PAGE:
While the amortization period is the length of time it takes to pay off the mortgage in full, the mortgage term is the length of time that the mortgage agreement is in effect. The mortgage term is typically shorter than the amortization period, and at the end of the term, the borrower may need to renew the mortgage for another term.

    For example, let’s say you take out a 25-year mortgage with a 5-year term. At the end of the 5-year term, you would need to renew the mortgage for another 5-year term or choose a new mortgage product altogether. During the renewal process, you may be able to negotiate a new interest rate or adjust the amortization period based on your current financial situation.

    It’s important to note that the amortization period and the mortgage term can have different interest rates. For example, a borrower may choose a longer amortization period to lower their monthly payments but may choose a shorter mortgage term with a lower interest rate to save money on interest over time.

    In Canada, the most common mortgage terms are 5 years, although terms of 1 to 10 years are available. It’s important to consider your long-term financial goals when choosing a mortgage term and amortization period that works best for you.

    What’s the Difference Between Long vs. Short Amortization Periods? 

    Here are a couple of scenarios that could emerge if, for example, you’re looking to purchase a $650,000 home with a 20% down payment. 

    One scenario has a 25-year amortization period, while the other has a 15-year amortization period.

    25-Year Amortization 15-Year Amortization
    Mortgage Amount $520,000 $520,000
    Interest Rate 2.5% 2.5%
    Monthly Payment $2,326 $3,467
    Total Interest Paid $155,881 $83,138
    Total Cost of Mortgage $675,881 $613,138

    As you can see from the chart, a longer amortization period results in lower monthly payments but a higher total interest paid over the life of the mortgage. In this example, the difference in monthly payments between a 25-year and 15-year amortization period is $1,141, but the total interest paid is $72,743 higher for the 25-year period.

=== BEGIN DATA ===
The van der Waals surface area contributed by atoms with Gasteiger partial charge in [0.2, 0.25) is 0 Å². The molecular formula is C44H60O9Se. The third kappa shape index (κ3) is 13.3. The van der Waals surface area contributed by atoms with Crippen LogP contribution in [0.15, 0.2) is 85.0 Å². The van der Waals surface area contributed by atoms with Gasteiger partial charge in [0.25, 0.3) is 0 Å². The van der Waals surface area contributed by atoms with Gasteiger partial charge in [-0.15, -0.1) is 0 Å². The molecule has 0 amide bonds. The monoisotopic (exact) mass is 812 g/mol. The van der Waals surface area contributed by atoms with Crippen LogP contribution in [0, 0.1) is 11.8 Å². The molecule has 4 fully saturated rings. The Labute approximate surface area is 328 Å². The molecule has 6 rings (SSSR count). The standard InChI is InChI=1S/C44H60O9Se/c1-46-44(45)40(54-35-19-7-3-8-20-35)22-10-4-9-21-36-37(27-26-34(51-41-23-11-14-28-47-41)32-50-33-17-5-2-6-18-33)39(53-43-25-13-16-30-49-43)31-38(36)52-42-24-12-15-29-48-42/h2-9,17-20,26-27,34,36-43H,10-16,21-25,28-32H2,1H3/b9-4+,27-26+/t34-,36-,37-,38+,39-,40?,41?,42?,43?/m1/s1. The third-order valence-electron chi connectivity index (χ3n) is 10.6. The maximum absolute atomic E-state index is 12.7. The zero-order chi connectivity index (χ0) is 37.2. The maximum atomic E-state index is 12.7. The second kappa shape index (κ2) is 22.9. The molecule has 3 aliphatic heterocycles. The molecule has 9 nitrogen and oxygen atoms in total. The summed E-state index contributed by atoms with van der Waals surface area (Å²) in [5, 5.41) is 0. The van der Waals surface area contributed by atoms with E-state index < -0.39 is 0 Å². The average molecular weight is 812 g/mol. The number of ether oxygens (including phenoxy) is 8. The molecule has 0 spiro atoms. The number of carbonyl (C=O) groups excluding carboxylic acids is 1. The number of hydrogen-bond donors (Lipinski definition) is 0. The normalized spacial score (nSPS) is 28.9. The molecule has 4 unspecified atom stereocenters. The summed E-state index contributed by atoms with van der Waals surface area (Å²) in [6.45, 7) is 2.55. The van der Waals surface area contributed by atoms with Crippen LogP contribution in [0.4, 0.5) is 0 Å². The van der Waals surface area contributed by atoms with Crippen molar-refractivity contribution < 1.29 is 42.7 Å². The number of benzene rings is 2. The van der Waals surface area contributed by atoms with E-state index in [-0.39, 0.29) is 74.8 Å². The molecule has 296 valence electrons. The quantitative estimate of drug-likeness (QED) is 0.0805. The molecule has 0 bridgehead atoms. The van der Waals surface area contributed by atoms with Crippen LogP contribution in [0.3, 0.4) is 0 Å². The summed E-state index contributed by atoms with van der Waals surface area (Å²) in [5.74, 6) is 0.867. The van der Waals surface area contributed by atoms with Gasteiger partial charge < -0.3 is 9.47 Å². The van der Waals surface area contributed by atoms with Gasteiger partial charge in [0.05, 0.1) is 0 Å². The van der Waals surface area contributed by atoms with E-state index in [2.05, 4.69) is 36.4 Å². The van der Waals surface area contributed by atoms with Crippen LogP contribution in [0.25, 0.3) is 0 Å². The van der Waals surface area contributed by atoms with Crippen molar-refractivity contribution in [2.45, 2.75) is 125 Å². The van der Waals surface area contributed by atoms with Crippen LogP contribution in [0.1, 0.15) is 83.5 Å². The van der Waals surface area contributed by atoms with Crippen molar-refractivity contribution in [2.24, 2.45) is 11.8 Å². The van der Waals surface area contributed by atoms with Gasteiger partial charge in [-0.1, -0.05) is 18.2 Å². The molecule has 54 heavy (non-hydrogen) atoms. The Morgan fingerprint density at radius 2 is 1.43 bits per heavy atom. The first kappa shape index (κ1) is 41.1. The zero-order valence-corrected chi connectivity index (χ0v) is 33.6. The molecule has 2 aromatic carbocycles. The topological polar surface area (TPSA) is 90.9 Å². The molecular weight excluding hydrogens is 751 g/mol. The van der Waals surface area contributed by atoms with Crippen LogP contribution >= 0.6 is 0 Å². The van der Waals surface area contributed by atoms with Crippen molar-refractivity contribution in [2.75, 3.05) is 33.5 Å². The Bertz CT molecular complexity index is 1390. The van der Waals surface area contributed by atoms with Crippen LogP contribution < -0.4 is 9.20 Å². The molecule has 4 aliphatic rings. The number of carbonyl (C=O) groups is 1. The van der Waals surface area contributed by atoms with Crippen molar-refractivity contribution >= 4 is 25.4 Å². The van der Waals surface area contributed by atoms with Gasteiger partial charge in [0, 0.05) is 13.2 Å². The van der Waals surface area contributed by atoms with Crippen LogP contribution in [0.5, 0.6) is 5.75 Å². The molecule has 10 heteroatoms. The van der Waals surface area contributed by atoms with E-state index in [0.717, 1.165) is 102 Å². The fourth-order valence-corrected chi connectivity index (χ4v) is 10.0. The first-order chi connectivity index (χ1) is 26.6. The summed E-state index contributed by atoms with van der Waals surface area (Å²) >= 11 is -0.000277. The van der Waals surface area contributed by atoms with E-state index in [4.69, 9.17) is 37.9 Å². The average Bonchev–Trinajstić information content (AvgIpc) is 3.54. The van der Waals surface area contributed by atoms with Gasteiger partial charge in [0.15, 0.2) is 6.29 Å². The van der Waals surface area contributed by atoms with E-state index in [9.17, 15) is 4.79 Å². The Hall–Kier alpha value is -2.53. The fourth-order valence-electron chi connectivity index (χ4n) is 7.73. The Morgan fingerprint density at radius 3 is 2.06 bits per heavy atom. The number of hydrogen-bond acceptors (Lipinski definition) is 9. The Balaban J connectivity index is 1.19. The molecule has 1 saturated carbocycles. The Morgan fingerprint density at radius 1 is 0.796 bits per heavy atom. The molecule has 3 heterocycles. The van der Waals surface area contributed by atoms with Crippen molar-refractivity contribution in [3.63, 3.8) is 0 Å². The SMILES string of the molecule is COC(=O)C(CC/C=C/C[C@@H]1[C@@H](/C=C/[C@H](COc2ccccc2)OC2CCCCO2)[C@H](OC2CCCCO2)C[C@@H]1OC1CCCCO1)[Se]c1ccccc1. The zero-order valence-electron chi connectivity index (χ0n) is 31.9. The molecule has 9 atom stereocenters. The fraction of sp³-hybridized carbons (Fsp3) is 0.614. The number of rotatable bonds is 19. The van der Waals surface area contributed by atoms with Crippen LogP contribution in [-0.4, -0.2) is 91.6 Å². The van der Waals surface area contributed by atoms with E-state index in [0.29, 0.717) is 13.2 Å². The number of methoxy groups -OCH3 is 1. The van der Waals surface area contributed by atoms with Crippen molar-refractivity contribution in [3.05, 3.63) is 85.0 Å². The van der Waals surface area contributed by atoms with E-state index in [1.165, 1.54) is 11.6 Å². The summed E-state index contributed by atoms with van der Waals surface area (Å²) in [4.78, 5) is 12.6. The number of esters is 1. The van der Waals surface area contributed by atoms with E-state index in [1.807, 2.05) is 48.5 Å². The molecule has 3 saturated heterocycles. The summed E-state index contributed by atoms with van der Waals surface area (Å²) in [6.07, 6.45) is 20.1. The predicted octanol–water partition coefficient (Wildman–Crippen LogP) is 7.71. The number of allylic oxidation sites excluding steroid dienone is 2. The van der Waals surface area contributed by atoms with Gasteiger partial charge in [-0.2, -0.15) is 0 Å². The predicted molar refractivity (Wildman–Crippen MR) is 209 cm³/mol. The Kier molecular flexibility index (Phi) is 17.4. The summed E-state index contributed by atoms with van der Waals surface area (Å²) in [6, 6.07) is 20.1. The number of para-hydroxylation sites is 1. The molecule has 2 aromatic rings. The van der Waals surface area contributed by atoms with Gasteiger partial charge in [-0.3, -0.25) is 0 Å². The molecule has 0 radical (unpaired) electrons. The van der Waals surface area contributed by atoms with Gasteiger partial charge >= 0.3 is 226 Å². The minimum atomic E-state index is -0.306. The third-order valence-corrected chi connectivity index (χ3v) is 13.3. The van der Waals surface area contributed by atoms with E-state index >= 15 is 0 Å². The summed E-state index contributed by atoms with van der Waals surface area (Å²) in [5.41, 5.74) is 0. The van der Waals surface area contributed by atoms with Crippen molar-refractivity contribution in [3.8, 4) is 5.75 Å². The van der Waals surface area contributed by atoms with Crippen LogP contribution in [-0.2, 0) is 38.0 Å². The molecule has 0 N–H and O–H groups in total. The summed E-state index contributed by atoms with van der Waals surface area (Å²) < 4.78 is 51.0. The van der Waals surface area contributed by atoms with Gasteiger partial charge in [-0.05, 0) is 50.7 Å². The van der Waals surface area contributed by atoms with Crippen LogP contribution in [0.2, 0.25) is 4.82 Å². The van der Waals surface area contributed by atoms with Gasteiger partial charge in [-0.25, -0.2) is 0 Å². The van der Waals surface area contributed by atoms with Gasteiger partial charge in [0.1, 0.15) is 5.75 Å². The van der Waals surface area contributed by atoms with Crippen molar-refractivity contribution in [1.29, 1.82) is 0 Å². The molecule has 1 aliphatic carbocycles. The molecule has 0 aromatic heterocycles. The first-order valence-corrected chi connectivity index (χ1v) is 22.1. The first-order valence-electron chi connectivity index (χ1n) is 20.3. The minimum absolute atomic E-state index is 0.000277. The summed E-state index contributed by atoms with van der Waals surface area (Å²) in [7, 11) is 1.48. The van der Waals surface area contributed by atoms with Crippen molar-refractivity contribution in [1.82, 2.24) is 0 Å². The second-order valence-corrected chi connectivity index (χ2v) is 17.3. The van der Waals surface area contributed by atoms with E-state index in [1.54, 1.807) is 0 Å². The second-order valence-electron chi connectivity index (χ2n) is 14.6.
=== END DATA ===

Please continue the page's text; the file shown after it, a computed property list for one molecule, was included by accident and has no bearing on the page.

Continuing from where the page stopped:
On the other hand, a shorter amortization period results in higher monthly payments but a lower total cost of the mortgage. In this example, the total cost of the mortgage is $62,743 less for the 15-year period.

    It’s important to note that the interest rate used in this example is for illustrative purposes only and may vary depending on the lender, borrower’s creditworthiness, and other factors.

    Frequently Asked Questions (FAQ)

    How long should I have my loan amortized?

    Ultimately, the best amortization period for your loan will depend on your individual financial situation and goals. Consider how long you want to make monthly payments, what the interest rate is, and the term of the loan. 

    What is an amortization schedule? 

    An amortization schedule includes information such as the total loan amount, the interest rate, the term of the loan, the monthly payment amount, and the breakdown of each payment between principal and interest. Lenders typically provide borrowers with an amortization schedule when they take out a loan, and borrowers can also create their own amortization schedules using online calculators or spreadsheet software.

    Wrapping It Up 

    Understanding the amortization period for mortgages is crucial when it comes to homeownership in Canada. The amortization period determines the time it takes to pay off the mortgage in full, and the mortgage term determines the length of time the mortgage agreement is in effect. By understanding the difference between these two terms and carefully considering your long-term financial goals, you can make informed decisions when it comes to choosing a mortgage product that works best for you.